Saturday, February 20, 2010

Paris, Churches, Examinations

Bonjour! I apologize for not writing sooner but the examinations were my main focus over the exam period. Blogging had to wait!
Anyway, after completing our exams, my brother seminarian Jason and I decided to travel to Paris (and some other places) before the second semester began. It was an incredible trip, as we had imagined. We stayed at the guest house of a beautiful 19th Century basilica, named after the Sacred Heart of Jesus (Sacre-Coeur Basilique). This basilica happens to be on a very large hill (Montmartre) overlooking the city, so before we really had a chance to explore it, we had a good view to whet our appetites!
We went mostly to the famous churches in the city, because we actually did not have as much time as we had anticipated (getting through the Metro system was more complicated than we expected). I guess I will have to go back there again to see the other important sites. We were able to see Notre-Dame, Sainte Chapelle, Notre-Dame des Victoires, and the Chapel of Our Lady of the Miraculous Medal. All of these sites have had an historical impact on French Catholicism. Notre-Dame is and has been the Cathedral of Paris dating back to the 12th Century. It is famous for its Gothic style as well as its connection with French History (for example, Napoleon’s coronation). I found it to be very dark and gray, but I think that’s just because I am used to Roman churches’ Baroque style!
Sainte-Chapelle was the constructed by St. Louis, King of France, in the 13th Century to house relics. Honestly, this chapel might be the most beautiful place I have ever seen. I really can’t describe the whole of it, so here’s a picture instead!

It is now a museum owned by the French government, since it is attached to one of their government buildings.

The minor basilica Notre-Dame-des-Victoires is known for its many miracles, beginning with the pastor dedicating the church to the Blessed Virgin Mary after having a vision of her there in the early 1830s. There is an altar to the right of the sanctuary at which one prays for Mary’s intercession, and according to the custom, one’s prayer is always granted if it is in accord with God’s Will. It was very beautiful and more like what I was used to with the baroque style. It was also pleasant to see many Parisians stopping in the basilica to say a few prayers after the work day (we happened to be visiting this church at dusk).

The last chapel that we were able to visit was the Chapel of Our Lady of the Miraculous Medal. Both the bodies of St. Catherine Laboure and St. Vincent de Paul are buried there (though supposedly St. Vincent is buried in another church on the same street), two very important saints of French Catholicism. This chapel had a unique significance for me because both my grandmother and great-grandmother kept the devotion of the Miraculous Medal, praying to the Blessed Virgin Mary for her help and intercession. Regarding the chapel itself, St. Catherine Laboure had a vision of the Blessed Virgin Mary in the sanctuary. During this vision, Mary told St. Catherine to establish the devotion of the Miraculous Medal so that many who were not praying would come to pray through the grace offered by her Son. Today, there are more than a million people who keep this devotion worldwide. Here is a picture!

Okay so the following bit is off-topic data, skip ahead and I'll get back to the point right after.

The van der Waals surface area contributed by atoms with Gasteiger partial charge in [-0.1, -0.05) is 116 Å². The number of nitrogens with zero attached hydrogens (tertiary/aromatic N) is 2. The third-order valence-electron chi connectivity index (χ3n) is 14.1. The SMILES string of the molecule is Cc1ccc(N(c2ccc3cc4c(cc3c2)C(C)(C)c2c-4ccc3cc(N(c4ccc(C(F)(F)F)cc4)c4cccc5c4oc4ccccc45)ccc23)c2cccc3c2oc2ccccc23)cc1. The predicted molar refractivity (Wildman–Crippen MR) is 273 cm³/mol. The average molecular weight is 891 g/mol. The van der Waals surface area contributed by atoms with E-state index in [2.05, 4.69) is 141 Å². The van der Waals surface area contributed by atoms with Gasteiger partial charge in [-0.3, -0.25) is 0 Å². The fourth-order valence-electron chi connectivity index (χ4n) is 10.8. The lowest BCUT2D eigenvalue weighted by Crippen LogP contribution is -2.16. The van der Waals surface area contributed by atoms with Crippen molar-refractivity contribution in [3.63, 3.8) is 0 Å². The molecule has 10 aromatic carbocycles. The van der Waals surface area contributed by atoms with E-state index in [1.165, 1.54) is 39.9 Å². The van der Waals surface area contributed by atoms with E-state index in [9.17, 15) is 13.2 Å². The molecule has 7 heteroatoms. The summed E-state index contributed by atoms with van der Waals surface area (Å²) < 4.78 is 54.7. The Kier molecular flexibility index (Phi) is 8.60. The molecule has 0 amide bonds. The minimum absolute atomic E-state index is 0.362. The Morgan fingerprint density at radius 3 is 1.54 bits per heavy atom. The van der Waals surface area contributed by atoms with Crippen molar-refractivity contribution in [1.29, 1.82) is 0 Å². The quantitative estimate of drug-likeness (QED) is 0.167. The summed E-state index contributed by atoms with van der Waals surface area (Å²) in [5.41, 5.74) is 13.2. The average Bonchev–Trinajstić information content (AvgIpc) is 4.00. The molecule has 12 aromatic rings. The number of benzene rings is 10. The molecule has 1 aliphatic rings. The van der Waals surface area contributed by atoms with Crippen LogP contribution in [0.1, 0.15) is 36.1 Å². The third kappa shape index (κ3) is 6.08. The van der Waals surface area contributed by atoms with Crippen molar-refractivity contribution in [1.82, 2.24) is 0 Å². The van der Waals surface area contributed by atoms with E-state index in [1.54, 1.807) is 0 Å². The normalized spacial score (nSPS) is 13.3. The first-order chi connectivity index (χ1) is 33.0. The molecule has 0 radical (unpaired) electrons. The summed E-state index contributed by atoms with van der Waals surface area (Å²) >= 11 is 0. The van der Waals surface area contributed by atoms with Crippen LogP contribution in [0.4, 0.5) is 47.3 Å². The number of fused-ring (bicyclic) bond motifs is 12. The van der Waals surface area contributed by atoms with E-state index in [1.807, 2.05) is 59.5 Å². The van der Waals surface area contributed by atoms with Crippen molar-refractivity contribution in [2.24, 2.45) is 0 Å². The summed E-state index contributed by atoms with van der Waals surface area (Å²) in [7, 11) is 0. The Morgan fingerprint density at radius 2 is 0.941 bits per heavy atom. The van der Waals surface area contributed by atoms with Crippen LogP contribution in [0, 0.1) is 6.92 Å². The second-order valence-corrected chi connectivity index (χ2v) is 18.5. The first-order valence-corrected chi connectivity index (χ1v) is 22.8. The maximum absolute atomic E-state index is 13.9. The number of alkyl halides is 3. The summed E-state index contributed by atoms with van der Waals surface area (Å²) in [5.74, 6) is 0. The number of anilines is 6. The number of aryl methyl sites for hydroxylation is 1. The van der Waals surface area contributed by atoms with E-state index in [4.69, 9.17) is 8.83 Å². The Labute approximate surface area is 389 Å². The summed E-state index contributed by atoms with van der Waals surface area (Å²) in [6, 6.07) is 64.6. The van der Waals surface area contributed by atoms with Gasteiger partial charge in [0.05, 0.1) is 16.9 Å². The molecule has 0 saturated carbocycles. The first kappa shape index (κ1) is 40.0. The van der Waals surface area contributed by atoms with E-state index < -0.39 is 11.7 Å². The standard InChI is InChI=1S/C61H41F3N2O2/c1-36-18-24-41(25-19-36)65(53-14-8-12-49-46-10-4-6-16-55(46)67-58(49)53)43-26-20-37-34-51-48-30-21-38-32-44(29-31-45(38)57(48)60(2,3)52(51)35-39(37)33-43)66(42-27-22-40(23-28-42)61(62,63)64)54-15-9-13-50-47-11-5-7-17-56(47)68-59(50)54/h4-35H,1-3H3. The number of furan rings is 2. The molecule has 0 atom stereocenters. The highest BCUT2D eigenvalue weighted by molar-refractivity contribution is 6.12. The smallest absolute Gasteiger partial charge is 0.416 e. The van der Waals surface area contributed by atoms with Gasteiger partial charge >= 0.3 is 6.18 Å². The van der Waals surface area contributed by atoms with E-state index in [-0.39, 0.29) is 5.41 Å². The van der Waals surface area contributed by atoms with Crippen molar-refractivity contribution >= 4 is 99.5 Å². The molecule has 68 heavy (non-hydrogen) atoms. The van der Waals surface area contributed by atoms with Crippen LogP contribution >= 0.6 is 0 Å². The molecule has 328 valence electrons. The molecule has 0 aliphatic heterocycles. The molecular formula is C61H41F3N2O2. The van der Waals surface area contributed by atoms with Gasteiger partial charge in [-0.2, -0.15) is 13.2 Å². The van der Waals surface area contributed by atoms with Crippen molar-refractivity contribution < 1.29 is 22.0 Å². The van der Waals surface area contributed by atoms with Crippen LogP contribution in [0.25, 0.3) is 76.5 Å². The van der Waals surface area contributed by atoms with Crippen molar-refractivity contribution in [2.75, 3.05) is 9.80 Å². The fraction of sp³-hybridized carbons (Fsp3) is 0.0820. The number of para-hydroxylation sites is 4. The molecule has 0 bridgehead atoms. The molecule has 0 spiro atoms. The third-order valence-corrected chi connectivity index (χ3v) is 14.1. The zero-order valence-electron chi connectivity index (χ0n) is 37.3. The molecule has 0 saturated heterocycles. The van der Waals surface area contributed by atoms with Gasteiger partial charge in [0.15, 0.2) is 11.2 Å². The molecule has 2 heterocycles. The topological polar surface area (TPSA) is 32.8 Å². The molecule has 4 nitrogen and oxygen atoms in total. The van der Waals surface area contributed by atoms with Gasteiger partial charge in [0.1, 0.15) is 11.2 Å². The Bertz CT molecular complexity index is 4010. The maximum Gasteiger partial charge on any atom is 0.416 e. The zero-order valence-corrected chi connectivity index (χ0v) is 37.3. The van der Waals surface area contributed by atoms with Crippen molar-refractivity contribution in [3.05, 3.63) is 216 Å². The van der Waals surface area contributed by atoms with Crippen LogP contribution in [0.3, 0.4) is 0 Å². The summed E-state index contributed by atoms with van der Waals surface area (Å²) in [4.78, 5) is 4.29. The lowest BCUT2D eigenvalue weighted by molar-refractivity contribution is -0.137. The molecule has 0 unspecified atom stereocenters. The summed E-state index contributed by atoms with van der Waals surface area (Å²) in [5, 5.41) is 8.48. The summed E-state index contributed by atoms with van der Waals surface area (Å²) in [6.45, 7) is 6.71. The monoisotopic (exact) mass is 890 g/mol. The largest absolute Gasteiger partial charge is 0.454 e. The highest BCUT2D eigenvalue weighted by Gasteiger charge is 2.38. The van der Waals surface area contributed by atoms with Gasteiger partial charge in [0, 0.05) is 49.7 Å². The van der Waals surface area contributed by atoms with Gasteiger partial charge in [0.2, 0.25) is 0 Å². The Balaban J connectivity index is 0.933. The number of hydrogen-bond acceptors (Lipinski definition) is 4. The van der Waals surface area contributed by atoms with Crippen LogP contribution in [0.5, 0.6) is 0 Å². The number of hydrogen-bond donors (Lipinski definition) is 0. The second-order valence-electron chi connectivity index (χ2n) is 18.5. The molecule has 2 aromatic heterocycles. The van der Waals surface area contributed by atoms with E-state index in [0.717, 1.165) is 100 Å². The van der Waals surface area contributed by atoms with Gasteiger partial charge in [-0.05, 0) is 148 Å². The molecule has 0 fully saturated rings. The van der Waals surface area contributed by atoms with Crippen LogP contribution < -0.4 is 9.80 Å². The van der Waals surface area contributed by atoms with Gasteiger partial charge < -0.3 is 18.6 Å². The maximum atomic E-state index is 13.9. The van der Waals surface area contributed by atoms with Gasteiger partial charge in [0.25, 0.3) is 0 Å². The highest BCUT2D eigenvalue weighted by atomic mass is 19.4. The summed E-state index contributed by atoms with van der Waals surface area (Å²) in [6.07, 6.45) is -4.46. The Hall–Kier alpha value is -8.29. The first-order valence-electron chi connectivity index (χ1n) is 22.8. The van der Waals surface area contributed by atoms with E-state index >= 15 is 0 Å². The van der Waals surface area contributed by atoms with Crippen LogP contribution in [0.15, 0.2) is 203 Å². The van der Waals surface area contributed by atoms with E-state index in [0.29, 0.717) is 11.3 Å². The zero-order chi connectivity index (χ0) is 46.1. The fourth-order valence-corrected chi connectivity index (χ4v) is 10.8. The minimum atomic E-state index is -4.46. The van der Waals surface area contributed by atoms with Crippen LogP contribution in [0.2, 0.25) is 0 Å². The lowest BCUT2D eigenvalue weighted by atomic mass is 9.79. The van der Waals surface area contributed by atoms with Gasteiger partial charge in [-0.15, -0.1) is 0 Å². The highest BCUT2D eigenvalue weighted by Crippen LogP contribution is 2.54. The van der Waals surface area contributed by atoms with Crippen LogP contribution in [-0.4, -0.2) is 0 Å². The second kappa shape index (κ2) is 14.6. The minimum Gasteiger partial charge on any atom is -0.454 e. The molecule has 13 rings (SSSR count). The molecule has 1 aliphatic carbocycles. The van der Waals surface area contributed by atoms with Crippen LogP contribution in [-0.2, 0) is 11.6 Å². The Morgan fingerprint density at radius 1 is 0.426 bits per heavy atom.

So it was a graced filled trip. I cannot fail to mention that the Sacred Heart Basilica where we were able to stay was also beautiful and had an interesting history. Jason and I really enjoyed it because the basilica had perpetual adoration of the Blessed Sacrament, so we could go and pray whenever we went to or from the guest house. Here’s another picture!

During this trip, we also took a train to Poitiers (though we did not get to explore the city), and then went to a monastery for a few days in the country. I promise to tell that part of the story another time, because I think it is quite a good story and therefore deserves its own post.

Examinations went very well. We could respond to the professors in English but the questions were posed in Italian, but by now I can handle that just fine. The most intimidating of the exams, which involved 45 questions that had to be memorized, ended with the professor saying to me, “Hai fatto bene, continuare a lavorare bene.” (You have done well, keep up the good work.) Those words have been with me ever since!

Lent has begun here at the NAC and we have begun the “station churches,” which is the tradition in the city of Rome for Lent. Everyday there is a different church to which we walk for Holy Mass inside the city, and since there are more than 300 churches in Rome, 40 is not a bad start to seeing some of them. I will be sure to offer prayers for my family, friends, and bloggers as I march around the city to see the rich history and keep the tradition during the season of Lent. Au revoir, arrivederci, and take care!